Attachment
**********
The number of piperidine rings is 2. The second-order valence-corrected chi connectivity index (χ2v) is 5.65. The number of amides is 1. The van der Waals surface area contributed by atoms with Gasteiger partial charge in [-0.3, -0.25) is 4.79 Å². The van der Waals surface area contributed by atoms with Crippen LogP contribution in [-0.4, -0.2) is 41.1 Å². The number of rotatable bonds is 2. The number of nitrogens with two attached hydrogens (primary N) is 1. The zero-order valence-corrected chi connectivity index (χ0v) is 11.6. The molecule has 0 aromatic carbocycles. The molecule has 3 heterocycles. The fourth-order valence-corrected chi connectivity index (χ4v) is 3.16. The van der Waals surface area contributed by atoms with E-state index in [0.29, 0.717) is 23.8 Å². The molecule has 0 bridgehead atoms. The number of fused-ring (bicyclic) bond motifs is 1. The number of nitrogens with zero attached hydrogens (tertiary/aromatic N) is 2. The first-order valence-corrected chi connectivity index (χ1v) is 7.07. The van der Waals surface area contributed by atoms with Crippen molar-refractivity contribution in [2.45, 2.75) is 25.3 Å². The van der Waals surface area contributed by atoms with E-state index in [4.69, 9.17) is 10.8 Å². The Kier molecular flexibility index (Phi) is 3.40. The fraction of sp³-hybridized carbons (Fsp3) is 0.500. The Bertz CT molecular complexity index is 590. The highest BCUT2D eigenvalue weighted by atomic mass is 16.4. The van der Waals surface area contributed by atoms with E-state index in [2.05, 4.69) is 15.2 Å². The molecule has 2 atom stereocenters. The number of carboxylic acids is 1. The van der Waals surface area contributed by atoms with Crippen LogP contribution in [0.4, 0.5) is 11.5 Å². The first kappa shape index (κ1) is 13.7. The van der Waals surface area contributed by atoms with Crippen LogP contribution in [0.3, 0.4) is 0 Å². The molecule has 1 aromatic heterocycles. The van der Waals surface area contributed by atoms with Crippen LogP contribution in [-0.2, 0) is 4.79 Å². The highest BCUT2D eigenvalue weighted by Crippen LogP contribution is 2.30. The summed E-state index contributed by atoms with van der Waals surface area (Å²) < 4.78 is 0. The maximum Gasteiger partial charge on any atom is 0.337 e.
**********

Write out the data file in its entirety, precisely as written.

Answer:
The number of piperidine rings is 2. The second-order valence-corrected chi connectivity index (χ2v) is 5.65. The number of amides is 1. The van der Waals surface area contributed by atoms with Gasteiger partial charge in [-0.3, -0.25) is 4.79 Å². The van der Waals surface area contributed by atoms with Crippen LogP contribution in [-0.4, -0.2) is 41.1 Å². The number of rotatable bonds is 2. The number of nitrogens with two attached hydrogens (primary N) is 1. The zero-order valence-corrected chi connectivity index (χ0v) is 11.6. The molecule has 0 aromatic carbocycles. The molecule has 3 heterocycles. The fourth-order valence-corrected chi connectivity index (χ4v) is 3.16. The van der Waals surface area contributed by atoms with E-state index in [0.29, 0.717) is 23.8 Å². The molecule has 0 bridgehead atoms. The number of fused-ring (bicyclic) bond motifs is 1. The number of nitrogens with zero attached hydrogens (tertiary/aromatic N) is 2. The first-order valence-corrected chi connectivity index (χ1v) is 7.07. The van der Waals surface area contributed by atoms with Crippen molar-refractivity contribution in [2.45, 2.75) is 25.3 Å². The van der Waals surface area contributed by atoms with E-state index in [4.69, 9.17) is 10.8 Å². The Kier molecular flexibility index (Phi) is 3.40. The fraction of sp³-hybridized carbons (Fsp3) is 0.500. The Bertz CT molecular complexity index is 590. The highest BCUT2D eigenvalue weighted by atomic mass is 16.4. The van der Waals surface area contributed by atoms with E-state index in [2.05, 4.69) is 15.2 Å². The molecule has 2 atom stereocenters. The number of carboxylic acids is 1. The van der Waals surface area contributed by atoms with Crippen LogP contribution in [0.4, 0.5) is 11.5 Å². The first kappa shape index (κ1) is 13.7. The van der Waals surface area contributed by atoms with Crippen LogP contribution in [0.3, 0.4) is 0 Å². The molecule has 1 aromatic heterocycles. The van der Waals surface area contributed by atoms with Crippen LogP contribution in [-0.2, 0) is 4.79 Å². The highest BCUT2D eigenvalue weighted by Crippen LogP contribution is 2.30. The summed E-state index contributed by atoms with van der Waals surface area (Å²) < 4.78 is 0. The maximum Gasteiger partial charge on any atom is 0.337 e.